California Adopts A Resolution That Encourages The Responsible Use Of AI

California recently adopted an AI Resolution that’s in alignment with the Biden Administration’s guidelines for responsible AI. Spearheaded by Sen. Dodd, this resolution reinforces California’s influential role in shaping regulatory frameworks:

Senate Concurrent Resolution 17 highlights the significant challenges posed by the use of technology, data, and automated systems, including incidents of unsafe, ineffective, or biased systems and unchecked data collection that threatens privacy and opportunities. At the same time, the resolution recognizes the potential benefits of AI, including increased efficiency in agriculture and data analysis that could revolutionize industries.

The resolution affirms the state’s commitment to President Biden’s vision for safe AI and the principles outlined in the White House Office of Science and Technology Policy’s “Blueprint for an AI Bill of Rights.” The five principles — Safe and Effective Systems; Algorithmic Discrimination Protections; Data Privacy; Notice and Explanation; and Human Alternatives, Consideration and Fallback — will guide the design, use, and deployment of automated systems in California.

SCR 17 was approved Monday in the Assembly with a unanimous voice vote after being previously approved by the full Senate. It does not require the governor’s signature.

Ani Chaudhuri, CEO, Dasera had this comment:

Today, with the California Legislature adopting the nation’s first AI-drafted resolution, we’re witnessing a pivotal moment in the intersection of technology, governance, and society. As someone deeply entrenched in data security and governance, this resolution isn’t just a piece of legislative text; it’s a testament to how our society is evolving and the responsibilities we must shoulder as we traverse this path.

  1. Safe and Effective Systems: AI’s promise lies in its ability to improve our world, but this can only be realized if the systems themselves are safe and effective. Any AI system must be meticulously tested in controlled and real-world scenarios. But it’s more than just about ensuring systems don’t malfunction—it’s about ensuring they function in a way that aligns with our societal values and norms.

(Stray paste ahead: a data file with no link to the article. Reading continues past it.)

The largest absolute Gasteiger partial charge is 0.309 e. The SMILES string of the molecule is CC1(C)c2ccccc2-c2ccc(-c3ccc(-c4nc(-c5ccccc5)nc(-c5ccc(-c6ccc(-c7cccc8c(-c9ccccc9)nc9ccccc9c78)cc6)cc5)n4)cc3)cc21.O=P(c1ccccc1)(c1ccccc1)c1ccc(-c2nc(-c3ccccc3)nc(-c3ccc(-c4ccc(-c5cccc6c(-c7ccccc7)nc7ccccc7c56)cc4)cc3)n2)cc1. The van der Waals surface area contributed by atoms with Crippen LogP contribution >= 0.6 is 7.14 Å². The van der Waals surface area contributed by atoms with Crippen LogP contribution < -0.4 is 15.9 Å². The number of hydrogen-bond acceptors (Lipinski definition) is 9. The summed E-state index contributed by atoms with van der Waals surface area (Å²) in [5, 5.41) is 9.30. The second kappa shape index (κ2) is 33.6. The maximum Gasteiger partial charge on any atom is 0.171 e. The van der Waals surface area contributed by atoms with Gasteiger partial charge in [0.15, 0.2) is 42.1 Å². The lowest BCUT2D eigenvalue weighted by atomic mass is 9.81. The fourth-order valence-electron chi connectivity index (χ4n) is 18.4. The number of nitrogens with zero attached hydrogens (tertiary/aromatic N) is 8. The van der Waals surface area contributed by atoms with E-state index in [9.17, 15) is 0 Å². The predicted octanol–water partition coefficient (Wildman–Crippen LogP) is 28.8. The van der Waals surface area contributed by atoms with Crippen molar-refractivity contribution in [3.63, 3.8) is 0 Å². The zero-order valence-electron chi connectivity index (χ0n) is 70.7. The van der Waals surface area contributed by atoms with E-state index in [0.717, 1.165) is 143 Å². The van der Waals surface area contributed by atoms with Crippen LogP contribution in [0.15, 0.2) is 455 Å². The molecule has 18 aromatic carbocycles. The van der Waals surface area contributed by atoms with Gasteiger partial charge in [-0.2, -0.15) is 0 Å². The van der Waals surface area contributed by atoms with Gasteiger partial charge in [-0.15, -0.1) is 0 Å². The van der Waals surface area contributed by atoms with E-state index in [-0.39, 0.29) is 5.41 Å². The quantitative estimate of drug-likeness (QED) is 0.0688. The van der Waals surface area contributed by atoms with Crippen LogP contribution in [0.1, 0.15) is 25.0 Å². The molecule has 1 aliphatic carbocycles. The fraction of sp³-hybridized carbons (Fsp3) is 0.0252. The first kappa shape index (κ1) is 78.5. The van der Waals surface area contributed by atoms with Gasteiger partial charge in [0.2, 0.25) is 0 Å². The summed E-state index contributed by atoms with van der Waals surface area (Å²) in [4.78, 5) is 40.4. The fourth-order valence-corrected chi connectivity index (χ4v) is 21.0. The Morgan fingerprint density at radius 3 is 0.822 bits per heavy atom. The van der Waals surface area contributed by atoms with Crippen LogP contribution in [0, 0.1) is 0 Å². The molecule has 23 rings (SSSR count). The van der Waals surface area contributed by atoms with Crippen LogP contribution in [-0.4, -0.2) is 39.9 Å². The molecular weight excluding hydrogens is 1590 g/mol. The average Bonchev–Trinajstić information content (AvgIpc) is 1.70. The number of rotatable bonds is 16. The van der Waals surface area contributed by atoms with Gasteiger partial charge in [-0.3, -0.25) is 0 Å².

2. Algorithmic Discrimination Protections: Biases in AI systems have made headlines repeatedly, tarnishing this transformative tech’s image. Eliminating biases isn’t a ‘nice-to-have’—it’s a fundamental necessity. Every stage of AI development, from data collection to model training, should be scrutinized to ensure no group is unduly disadvantaged.
  3. Data Privacy: In an era where personal data is often compared to oil in its value, safeguarding this data is paramount. While AI systems thrive on data, we must implement stringent measures to ensure data privacy isn’t compromised. From where data is stored to how it’s accessed to who has rights to it—every aspect needs to be governed with the utmost responsibility.
  4. Notice and Explanation: The days of black-box algorithms must end. Stakeholders, from the public to policymakers, should clearly understand how AI decisions are made. It’s not about revealing trade secrets but ensuring transparency so these systems can be trusted.
  5. Human Alternatives, Consideration, and Fallback: As magnificent as AI is, it isn’t infallible. There should always be a human touchpoint—a fallback mechanism—that can intervene when things go awry. Automated systems should be designed with the understanding that humans are the ultimate safeguard.

Sen. Dodd’s resolution serves as a blueprint for California, the entire nation, and potentially the world. The principles highlighted are about safe AI deployment and ensuring AI uplifts society without trampling on individual rights.

To my colleagues in the tech industry: let’s take this as a call to action. We have the responsibility not only to innovate but to ensure that our innovations are imbued with integrity, respect, and a profound sense of duty to the betterment of society.

AI has the potential to transform society. But it needs guardrails around it. Otherwise the potential exists for it to run amok and harm society instead of help it. Which is why I feel that this l feel that this resolution is a great move.

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